Zapata’s latest two ventures work from both sides of that innovation continuum. Protochips Inc. is an early-stage company that develops analytical tools that enable more targeted research and development of nanoscale materials. ArrayXpress is a genomics and bioinformatics services company that helps researchers and companies optimize products and processes.

Other companies across the region are blazing similar trails by leveraging these powerful overlapping areas of discovery:

• Advanced Liquid Logic, a Duke spin-out, has developed digital microfluidics technology that enables Lab-on-a-Chip devices that can be configured in software to execute virtually any assay protocol.
• Liquidia Technologies, a UNC-spinout, has translated and refined a semiconductor manufacturing to produce nanoparticles with very specific size, shape, surface functionality, chemical composition and flexibility to improve treatments for cancer or vaccinate against influenza.
• Xanofi, a N.C. State spin-out, is commercializing a low-cost, high-volume manufacturing process to create nanofibers with varied properties and compositions, many not possible with conventional processes.
• XinRay Systems is creating new x-ray technology that requires fewer moving parts and produces higher-quality images, opening the door for a new generation of x-ray devices that are more reliable and effective.

Critical mass of nanobio assets

MedCity News writer Frank Vinluan, in a recent story, attributes North Carolina’s rapid emergence as a nanobio hub to its very intentional actions and “fortuitous concentration and cooperation of business, government and academia.”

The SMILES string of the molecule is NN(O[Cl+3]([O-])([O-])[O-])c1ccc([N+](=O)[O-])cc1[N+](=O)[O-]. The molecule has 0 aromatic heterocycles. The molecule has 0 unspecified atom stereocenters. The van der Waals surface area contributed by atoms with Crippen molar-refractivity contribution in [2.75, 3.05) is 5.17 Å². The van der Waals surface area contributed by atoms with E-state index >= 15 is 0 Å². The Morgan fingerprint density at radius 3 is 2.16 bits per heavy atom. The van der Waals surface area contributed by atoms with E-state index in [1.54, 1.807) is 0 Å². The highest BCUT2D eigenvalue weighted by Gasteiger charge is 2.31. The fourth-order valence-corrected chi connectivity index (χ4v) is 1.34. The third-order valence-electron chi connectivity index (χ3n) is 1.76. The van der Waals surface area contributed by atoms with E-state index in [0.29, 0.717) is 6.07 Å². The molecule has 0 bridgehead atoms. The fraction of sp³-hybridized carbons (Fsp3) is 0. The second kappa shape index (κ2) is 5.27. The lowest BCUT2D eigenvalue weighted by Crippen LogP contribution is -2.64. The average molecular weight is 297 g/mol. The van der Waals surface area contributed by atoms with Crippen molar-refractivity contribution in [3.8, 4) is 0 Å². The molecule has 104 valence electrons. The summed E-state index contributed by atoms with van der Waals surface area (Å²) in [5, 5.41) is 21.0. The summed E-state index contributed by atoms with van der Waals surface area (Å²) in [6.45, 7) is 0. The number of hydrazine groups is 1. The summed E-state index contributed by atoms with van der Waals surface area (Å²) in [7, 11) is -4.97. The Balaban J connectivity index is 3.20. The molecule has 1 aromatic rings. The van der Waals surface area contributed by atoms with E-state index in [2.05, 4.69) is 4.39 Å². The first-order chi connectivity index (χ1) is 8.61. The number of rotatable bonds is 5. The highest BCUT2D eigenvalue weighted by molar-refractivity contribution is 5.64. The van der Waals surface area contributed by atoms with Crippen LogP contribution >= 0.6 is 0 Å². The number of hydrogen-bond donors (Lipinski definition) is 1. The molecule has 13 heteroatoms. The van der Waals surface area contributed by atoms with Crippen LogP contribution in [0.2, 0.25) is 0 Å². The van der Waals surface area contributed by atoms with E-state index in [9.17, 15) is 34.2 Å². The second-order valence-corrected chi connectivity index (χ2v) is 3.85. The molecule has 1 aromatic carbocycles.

In the Research Triangle Region and across North Carolina, state and regional economic development leaders continue to nurture the sector’s growth by leveraging its natural fit and application in life sciences, in particular.

Among the many regional assets supporting the growth of nanobiotechnology are:

  • A world-leading life sciences cluster that includes virtually every major pharmaceutical company as well as the largest concentration of biomedical contract research organizations in the nation, top specialty healthcare centers, scores of medical device and instrument companies, and a large concentration of companies and organizations focused on biological agents and infectious disease control and response.
  • More than two dozen research centers, including centers at each of the major universities (Duke, N.C. State and the University of North Carolina at Chapel Hill) and at Shaw University that are advancing discovery in both nanotechnology and its medical applications.
  • Specialized support centers that accelerate the commercialization process, advocate for policies to promote industry growth, convene experts and companies for networking, such as COIN and the N.C. Biotechnology Center, which provided seed funding to launch COIN specifically to drive the cluster’s growth.
  • The state’s economic development focus on nanotechnology innovation, which is further elevating the region’s position in this emerging field. Through COIN’s efforts, for instance, the Commercialization of Micro-Nano Systems Conference convened in North Carolina in August for the first time in its 16-year history, bringing industry leaders from around the world to the state to network and focus on industry growth.

More than 40 companies that are developing and producing nanomaterials, systems and processes that treat and cure disease, conserve the world’s resources, reduce pollution and enhance quality of life.

For more information on the Research Triangle Region’s nanotechnology cluster, companies and resources, visit www.researchtriangle.org/clusters/nanoscale-technologies/.

For more information on the statewide nanobiotechnology cluster, visit COIN’s Web site, www.nanobiotech.org.